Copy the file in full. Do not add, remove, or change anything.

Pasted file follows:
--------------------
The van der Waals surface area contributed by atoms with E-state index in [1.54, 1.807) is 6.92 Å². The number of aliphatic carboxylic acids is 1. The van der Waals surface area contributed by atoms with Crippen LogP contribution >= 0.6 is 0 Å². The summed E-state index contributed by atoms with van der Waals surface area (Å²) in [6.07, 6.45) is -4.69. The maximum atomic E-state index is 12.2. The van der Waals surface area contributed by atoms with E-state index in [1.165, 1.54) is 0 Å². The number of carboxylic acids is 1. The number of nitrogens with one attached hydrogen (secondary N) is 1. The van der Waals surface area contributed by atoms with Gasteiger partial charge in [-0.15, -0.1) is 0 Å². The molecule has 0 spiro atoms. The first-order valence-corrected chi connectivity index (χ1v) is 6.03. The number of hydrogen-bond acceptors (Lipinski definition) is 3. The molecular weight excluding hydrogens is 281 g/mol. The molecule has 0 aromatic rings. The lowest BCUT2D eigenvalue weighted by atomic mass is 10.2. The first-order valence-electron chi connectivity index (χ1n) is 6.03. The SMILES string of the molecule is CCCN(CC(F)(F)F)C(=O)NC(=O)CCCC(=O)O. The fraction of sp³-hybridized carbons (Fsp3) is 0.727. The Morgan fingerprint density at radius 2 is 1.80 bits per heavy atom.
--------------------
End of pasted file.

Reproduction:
The van der Waals surface area contributed by atoms with E-state index in [1.54, 1.807) is 6.92 Å². The number of aliphatic carboxylic acids is 1. The van der Waals surface area contributed by atoms with Crippen LogP contribution >= 0.6 is 0 Å². The summed E-state index contributed by atoms with van der Waals surface area (Å²) in [6.07, 6.45) is -4.69. The maximum atomic E-state index is 12.2. The van der Waals surface area contributed by atoms with E-state index in [1.165, 1.54) is 0 Å². The number of carboxylic acids is 1. The number of nitrogens with one attached hydrogen (secondary N) is 1. The van der Waals surface area contributed by atoms with Gasteiger partial charge in [-0.15, -0.1) is 0 Å². The molecule has 0 spiro atoms. The first-order valence-corrected chi connectivity index (χ1v) is 6.03. The number of hydrogen-bond acceptors (Lipinski definition) is 3. The molecular weight excluding hydrogens is 281 g/mol. The molecule has 0 aromatic rings. The lowest BCUT2D eigenvalue weighted by atomic mass is 10.2. The first-order valence-electron chi connectivity index (χ1n) is 6.03. The SMILES string of the molecule is CCCN(CC(F)(F)F)C(=O)NC(=O)CCCC(=O)O. The fraction of sp³-hybridized carbons (Fsp3) is 0.727. The Morgan fingerprint density at radius 2 is 1.80 bits per heavy atom.